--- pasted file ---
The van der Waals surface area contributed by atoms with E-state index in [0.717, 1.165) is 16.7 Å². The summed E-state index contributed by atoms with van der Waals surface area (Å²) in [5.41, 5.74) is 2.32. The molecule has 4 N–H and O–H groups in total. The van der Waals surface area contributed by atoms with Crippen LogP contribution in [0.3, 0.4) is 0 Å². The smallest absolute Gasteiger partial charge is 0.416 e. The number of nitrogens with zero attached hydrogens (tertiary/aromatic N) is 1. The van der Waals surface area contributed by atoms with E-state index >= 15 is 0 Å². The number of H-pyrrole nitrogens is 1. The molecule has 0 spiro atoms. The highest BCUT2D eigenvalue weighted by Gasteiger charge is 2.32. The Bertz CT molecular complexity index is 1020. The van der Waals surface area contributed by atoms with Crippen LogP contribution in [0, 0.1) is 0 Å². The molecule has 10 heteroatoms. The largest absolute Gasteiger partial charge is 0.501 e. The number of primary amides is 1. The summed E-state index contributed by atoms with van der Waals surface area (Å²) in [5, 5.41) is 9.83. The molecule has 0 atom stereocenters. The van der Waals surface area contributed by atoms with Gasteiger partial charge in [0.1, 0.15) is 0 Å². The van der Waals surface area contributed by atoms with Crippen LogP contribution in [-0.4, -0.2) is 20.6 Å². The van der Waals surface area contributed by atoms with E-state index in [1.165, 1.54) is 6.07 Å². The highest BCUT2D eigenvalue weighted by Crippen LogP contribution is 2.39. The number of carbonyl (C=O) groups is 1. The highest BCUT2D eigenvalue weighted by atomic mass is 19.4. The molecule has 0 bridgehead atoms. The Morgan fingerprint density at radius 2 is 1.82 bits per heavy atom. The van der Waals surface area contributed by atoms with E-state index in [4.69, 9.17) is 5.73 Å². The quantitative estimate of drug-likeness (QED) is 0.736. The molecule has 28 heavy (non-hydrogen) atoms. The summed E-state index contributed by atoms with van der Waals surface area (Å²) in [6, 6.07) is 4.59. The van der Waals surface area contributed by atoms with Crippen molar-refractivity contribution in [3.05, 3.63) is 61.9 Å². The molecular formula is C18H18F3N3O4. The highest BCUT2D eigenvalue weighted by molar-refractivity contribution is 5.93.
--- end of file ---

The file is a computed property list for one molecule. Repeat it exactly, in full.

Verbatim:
The van der Waals surface area contributed by atoms with E-state index in [0.717, 1.165) is 16.7 Å². The summed E-state index contributed by atoms with van der Waals surface area (Å²) in [5.41, 5.74) is 2.32. The molecule has 4 N–H and O–H groups in total. The van der Waals surface area contributed by atoms with Crippen LogP contribution in [0.3, 0.4) is 0 Å². The smallest absolute Gasteiger partial charge is 0.416 e. The number of nitrogens with zero attached hydrogens (tertiary/aromatic N) is 1. The van der Waals surface area contributed by atoms with E-state index >= 15 is 0 Å². The number of H-pyrrole nitrogens is 1. The molecule has 0 spiro atoms. The highest BCUT2D eigenvalue weighted by Gasteiger charge is 2.32. The Bertz CT molecular complexity index is 1020. The van der Waals surface area contributed by atoms with Crippen LogP contribution in [0, 0.1) is 0 Å². The molecule has 10 heteroatoms. The largest absolute Gasteiger partial charge is 0.501 e. The number of primary amides is 1. The summed E-state index contributed by atoms with van der Waals surface area (Å²) in [5, 5.41) is 9.83. The molecule has 0 atom stereocenters. The van der Waals surface area contributed by atoms with Gasteiger partial charge in [0.1, 0.15) is 0 Å². The van der Waals surface area contributed by atoms with Crippen LogP contribution in [-0.4, -0.2) is 20.6 Å². The van der Waals surface area contributed by atoms with E-state index in [1.165, 1.54) is 6.07 Å². The highest BCUT2D eigenvalue weighted by Crippen LogP contribution is 2.39. The number of carbonyl (C=O) groups is 1. The highest BCUT2D eigenvalue weighted by atomic mass is 19.4. The molecule has 0 bridgehead atoms. The Morgan fingerprint density at radius 2 is 1.82 bits per heavy atom. The van der Waals surface area contributed by atoms with E-state index in [4.69, 9.17) is 5.73 Å². The quantitative estimate of drug-likeness (QED) is 0.736. The molecule has 28 heavy (non-hydrogen) atoms. The summed E-state index contributed by atoms with van der Waals surface area (Å²) in [6, 6.07) is 4.59. The van der Waals surface area contributed by atoms with Crippen molar-refractivity contribution in [3.05, 3.63) is 61.9 Å². The molecular formula is C18H18F3N3O4. The highest BCUT2D eigenvalue weighted by molar-refractivity contribution is 5.93.